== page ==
treatment-emergent adverse event

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treatment-emergent adverse event

An event that first appears during treatment, which was absent before or which worsens relative to the pre-treatment state.
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The rate of permanent treatment discontinuation in the study due to a treatment emergent adverse event was higher in the Rebif arm (21.
In short-term (six-week) acute bipolar mania trials in combination with lithium or valproate, the most common treatment emergent adverse event associated with Zyprexa and lithium or valproate was dry mouth.
In short-term (three- and four-week) acute bipolar mania trials, the most common treatment emergent adverse event associated with olanzapine was drowsiness.
The overall incidence of Treatment Emergent Adverse Events was low, and there were no severe adverse events reported during the study for any subject.
The most common overall treatment emergent adverse events (AEs) (>25% patients) were neutropenia (53%), diarrhea and nausea (47%), upper respiratory tract infection (41%), pyrexia (37%) and fatigue, headache and cough (each 33%).
Safety data from the open-label UCERIS 9 mg clinical study indicated that overall frequencies of treatment emergent adverse events occurred to a similar extent regardless of which prior treatment group (UCERIS 9 mg, UCERIS 6 mg, Asacol 2400 mg, or placebo) the patient was in during the previous eight week pivotal Phase III clinical study.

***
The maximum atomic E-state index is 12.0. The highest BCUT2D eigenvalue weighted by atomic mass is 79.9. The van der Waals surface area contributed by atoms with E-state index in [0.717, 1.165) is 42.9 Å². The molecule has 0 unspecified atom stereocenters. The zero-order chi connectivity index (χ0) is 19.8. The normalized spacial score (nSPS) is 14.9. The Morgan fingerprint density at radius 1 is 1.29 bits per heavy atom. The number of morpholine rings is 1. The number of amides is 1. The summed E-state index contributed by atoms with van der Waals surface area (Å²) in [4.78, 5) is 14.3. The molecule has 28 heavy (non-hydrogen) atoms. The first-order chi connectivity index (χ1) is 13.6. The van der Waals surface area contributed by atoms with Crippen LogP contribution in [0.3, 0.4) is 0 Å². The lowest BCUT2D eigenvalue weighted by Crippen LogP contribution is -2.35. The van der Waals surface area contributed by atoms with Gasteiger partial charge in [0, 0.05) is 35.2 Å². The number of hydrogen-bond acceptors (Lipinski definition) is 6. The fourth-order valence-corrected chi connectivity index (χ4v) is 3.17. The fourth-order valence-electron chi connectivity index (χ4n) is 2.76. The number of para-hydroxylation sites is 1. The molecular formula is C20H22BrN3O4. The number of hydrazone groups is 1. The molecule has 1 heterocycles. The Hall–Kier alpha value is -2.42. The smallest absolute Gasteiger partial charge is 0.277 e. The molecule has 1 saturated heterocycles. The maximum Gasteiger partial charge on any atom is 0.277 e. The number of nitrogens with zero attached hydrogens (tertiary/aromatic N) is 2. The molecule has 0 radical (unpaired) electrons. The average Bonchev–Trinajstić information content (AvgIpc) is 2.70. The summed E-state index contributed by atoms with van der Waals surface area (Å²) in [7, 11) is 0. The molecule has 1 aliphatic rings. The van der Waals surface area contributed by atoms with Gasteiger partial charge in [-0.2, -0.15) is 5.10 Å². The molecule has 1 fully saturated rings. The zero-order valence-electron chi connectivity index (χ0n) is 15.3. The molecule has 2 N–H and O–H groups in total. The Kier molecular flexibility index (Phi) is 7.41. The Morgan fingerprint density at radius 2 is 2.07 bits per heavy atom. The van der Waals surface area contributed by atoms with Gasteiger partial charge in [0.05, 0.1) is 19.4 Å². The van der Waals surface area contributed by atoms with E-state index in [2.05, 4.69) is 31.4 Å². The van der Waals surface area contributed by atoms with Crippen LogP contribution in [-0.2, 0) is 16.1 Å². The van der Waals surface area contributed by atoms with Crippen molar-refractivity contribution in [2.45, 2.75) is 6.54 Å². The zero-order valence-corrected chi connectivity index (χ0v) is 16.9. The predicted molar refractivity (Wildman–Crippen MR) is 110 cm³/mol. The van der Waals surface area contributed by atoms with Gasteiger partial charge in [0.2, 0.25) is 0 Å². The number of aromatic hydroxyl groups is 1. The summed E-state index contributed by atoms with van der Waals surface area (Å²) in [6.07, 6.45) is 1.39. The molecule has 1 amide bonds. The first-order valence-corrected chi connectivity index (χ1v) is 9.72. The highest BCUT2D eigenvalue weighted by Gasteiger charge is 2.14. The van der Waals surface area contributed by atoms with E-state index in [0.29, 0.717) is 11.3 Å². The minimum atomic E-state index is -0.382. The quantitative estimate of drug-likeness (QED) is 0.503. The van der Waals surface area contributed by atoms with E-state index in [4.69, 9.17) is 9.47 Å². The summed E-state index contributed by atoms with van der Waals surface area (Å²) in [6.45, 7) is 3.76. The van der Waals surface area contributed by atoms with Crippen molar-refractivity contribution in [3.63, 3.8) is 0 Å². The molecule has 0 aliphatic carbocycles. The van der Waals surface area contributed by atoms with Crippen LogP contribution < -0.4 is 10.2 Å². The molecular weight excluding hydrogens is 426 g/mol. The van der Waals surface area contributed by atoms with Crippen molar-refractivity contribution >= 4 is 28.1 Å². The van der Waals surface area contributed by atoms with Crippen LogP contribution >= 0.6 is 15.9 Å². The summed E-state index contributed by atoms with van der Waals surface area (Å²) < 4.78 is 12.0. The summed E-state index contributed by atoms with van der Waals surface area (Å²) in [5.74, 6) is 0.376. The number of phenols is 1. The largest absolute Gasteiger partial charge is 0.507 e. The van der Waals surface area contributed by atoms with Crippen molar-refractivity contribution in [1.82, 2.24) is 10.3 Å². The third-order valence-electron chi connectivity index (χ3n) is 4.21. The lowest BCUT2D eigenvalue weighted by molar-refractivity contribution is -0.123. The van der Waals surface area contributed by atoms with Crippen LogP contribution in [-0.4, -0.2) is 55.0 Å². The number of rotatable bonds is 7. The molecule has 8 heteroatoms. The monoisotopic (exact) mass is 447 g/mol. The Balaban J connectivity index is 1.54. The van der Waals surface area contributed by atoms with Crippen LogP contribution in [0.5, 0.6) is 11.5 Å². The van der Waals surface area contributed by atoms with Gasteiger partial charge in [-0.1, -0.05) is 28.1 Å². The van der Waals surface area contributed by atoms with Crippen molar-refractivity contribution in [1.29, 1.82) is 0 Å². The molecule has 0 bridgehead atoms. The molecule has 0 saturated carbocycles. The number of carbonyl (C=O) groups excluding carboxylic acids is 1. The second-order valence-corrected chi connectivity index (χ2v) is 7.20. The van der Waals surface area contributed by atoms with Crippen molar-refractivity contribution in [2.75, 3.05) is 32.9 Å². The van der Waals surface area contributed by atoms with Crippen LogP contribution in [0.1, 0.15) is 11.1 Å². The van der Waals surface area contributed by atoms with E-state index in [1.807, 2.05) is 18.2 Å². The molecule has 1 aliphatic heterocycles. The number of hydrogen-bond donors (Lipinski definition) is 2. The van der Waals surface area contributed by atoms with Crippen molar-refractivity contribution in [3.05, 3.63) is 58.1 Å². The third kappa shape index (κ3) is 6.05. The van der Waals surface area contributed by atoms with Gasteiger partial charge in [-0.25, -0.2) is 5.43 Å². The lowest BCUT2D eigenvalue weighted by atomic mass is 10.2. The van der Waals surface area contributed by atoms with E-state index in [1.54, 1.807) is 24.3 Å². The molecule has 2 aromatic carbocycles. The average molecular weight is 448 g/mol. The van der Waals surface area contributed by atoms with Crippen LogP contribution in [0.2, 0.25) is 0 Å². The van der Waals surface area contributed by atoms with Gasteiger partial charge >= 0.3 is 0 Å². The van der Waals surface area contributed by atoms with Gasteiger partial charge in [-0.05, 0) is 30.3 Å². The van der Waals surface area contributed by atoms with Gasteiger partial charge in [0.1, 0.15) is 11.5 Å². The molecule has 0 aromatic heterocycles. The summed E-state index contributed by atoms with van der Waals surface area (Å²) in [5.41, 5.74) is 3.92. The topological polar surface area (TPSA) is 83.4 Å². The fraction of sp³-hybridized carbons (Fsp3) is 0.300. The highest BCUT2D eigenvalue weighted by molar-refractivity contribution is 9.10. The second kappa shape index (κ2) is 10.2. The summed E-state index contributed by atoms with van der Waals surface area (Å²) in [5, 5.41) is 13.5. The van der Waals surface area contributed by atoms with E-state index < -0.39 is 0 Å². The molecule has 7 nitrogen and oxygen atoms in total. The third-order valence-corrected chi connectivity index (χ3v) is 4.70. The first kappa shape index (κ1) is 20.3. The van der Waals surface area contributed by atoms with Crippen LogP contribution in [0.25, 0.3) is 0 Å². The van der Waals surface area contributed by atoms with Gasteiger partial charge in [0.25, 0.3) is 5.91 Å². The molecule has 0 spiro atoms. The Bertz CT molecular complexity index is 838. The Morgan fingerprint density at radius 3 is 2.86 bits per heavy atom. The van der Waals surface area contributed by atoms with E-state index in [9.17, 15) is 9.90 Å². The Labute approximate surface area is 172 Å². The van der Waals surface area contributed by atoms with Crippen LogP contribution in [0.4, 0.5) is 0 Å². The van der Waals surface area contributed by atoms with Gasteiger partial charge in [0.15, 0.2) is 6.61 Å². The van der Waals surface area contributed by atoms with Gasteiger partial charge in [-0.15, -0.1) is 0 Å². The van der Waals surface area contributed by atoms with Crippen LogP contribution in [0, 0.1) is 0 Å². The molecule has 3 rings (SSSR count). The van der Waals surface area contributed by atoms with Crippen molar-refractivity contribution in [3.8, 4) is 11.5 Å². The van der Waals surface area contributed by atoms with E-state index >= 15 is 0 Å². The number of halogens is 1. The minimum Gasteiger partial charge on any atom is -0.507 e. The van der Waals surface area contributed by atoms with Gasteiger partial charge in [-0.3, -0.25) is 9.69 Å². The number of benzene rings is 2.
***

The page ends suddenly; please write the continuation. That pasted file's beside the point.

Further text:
The more common treatment emergent adverse events occurring in clinical trials of Anthim administered by IV infusion compared to placebo included headache, pruritus, cough, urticaria and rash.
Discontinuations due to treatment emergent adverse events were 4.
Most treatment emergent adverse events were mild to moderate (>96%), with no serious adverse events related to apremilast reported in this study.
In both treatment groups, the most common treatment emergent adverse events were nausea, vomiting, pyrexia (fever) and diarrhea.
In the 24-week extension period, the most commonly reported treatment emergent adverse events (greater than or equal to 5% of subjects) were upper respiratory tract infection (13%), vomiting (11%), abdominal pain (8%), diarrhea (6%), pyrexia (5%), nasopharyngitis (5%), pharyngitis streptococcal (5%), and sinusitis (5%).
The most common treatment emergent adverse events in the subgroup with dyslipidemia and the subgroup with hypertension were dry mouth, paraesthesia, constipation, upper respiratory tract infection, and nasopharyngitis.
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